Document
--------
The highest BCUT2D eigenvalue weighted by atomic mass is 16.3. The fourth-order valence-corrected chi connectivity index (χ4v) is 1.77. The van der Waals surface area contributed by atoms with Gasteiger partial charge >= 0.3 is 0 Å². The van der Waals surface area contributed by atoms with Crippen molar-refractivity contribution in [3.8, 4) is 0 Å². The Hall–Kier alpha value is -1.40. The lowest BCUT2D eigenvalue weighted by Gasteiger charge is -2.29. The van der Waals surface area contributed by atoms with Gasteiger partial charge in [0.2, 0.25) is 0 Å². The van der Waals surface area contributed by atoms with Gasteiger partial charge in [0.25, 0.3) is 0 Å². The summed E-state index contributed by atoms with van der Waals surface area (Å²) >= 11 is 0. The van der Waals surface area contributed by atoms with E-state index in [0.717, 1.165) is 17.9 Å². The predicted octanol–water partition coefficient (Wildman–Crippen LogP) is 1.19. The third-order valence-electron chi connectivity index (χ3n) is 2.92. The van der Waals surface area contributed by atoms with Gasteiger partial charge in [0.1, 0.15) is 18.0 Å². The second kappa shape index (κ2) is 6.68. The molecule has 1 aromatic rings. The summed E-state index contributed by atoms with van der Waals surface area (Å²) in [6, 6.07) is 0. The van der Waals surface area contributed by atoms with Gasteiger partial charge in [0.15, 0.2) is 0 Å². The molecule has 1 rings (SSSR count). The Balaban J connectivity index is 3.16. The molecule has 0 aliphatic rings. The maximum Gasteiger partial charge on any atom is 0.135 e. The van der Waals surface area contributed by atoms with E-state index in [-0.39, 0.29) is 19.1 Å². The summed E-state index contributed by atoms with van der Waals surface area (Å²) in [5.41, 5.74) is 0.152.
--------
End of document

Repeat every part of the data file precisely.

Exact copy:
The highest BCUT2D eigenvalue weighted by atomic mass is 16.3. The fourth-order valence-corrected chi connectivity index (χ4v) is 1.77. The van der Waals surface area contributed by atoms with Gasteiger partial charge >= 0.3 is 0 Å². The van der Waals surface area contributed by atoms with Crippen molar-refractivity contribution in [3.8, 4) is 0 Å². The Hall–Kier alpha value is -1.40. The lowest BCUT2D eigenvalue weighted by Gasteiger charge is -2.29. The van der Waals surface area contributed by atoms with Gasteiger partial charge in [0.2, 0.25) is 0 Å². The van der Waals surface area contributed by atoms with Gasteiger partial charge in [0.25, 0.3) is 0 Å². The summed E-state index contributed by atoms with van der Waals surface area (Å²) >= 11 is 0. The van der Waals surface area contributed by atoms with E-state index in [0.717, 1.165) is 17.9 Å². The predicted octanol–water partition coefficient (Wildman–Crippen LogP) is 1.19. The third-order valence-electron chi connectivity index (χ3n) is 2.92. The van der Waals surface area contributed by atoms with Gasteiger partial charge in [0.1, 0.15) is 18.0 Å². The second kappa shape index (κ2) is 6.68. The molecule has 1 aromatic rings. The summed E-state index contributed by atoms with van der Waals surface area (Å²) in [6, 6.07) is 0. The van der Waals surface area contributed by atoms with Gasteiger partial charge in [0.15, 0.2) is 0 Å². The molecule has 1 rings (SSSR count). The Balaban J connectivity index is 3.16. The molecule has 0 aliphatic rings. The maximum Gasteiger partial charge on any atom is 0.135 e. The van der Waals surface area contributed by atoms with E-state index in [-0.39, 0.29) is 19.1 Å². The summed E-state index contributed by atoms with van der Waals surface area (Å²) in [5.41, 5.74) is 0.152.